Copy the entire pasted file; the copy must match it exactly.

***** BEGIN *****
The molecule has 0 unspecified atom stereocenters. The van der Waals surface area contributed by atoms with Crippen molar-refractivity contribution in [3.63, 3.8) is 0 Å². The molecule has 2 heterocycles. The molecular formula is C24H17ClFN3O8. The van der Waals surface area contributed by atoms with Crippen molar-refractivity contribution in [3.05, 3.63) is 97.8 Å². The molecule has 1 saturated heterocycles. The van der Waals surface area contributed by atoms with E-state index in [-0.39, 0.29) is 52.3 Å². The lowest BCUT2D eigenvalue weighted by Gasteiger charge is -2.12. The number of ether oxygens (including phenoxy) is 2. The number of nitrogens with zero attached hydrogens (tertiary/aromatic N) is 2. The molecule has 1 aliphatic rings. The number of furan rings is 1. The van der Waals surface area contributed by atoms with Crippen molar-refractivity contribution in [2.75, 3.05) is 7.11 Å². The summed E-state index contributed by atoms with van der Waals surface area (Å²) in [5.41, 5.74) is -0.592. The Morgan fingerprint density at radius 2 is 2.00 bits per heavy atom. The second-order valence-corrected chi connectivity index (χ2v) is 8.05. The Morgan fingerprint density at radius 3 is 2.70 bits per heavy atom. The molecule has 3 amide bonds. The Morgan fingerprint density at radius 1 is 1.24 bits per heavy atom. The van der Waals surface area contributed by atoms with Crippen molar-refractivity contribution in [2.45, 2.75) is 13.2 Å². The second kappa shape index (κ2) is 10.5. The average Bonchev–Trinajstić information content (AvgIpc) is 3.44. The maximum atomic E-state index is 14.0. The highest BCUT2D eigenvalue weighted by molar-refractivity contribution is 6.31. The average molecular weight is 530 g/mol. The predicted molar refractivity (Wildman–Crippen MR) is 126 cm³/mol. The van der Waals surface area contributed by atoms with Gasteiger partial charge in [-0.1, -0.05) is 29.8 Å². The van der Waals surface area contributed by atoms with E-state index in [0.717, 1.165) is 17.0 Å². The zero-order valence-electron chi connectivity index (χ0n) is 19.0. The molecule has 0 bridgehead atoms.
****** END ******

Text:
The molecule has 0 unspecified atom stereocenters. The van der Waals surface area contributed by atoms with Crippen molar-refractivity contribution in [3.63, 3.8) is 0 Å². The molecule has 2 heterocycles. The molecular formula is C24H17ClFN3O8. The van der Waals surface area contributed by atoms with Crippen molar-refractivity contribution in [3.05, 3.63) is 97.8 Å². The molecule has 1 saturated heterocycles. The van der Waals surface area contributed by atoms with E-state index in [-0.39, 0.29) is 52.3 Å². The lowest BCUT2D eigenvalue weighted by Gasteiger charge is -2.12. The number of ether oxygens (including phenoxy) is 2. The number of nitrogens with zero attached hydrogens (tertiary/aromatic N) is 2. The molecule has 1 aliphatic rings. The number of furan rings is 1. The van der Waals surface area contributed by atoms with Crippen molar-refractivity contribution in [2.75, 3.05) is 7.11 Å². The summed E-state index contributed by atoms with van der Waals surface area (Å²) in [5.41, 5.74) is -0.592. The Morgan fingerprint density at radius 2 is 2.00 bits per heavy atom. The second-order valence-corrected chi connectivity index (χ2v) is 8.05. The Morgan fingerprint density at radius 3 is 2.70 bits per heavy atom. The molecule has 3 amide bonds. The Morgan fingerprint density at radius 1 is 1.24 bits per heavy atom. The van der Waals surface area contributed by atoms with Crippen molar-refractivity contribution in [2.45, 2.75) is 13.2 Å². The second kappa shape index (κ2) is 10.5. The average Bonchev–Trinajstić information content (AvgIpc) is 3.44. The maximum atomic E-state index is 14.0. The highest BCUT2D eigenvalue weighted by molar-refractivity contribution is 6.31. The average molecular weight is 530 g/mol. The predicted molar refractivity (Wildman–Crippen MR) is 126 cm³/mol. The van der Waals surface area contributed by atoms with Gasteiger partial charge in [-0.1, -0.05) is 29.8 Å². The van der Waals surface area contributed by atoms with E-state index in [0.717, 1.165) is 17.0 Å². The zero-order valence-electron chi connectivity index (χ0n) is 19.0. The molecule has 0 bridgehead atoms.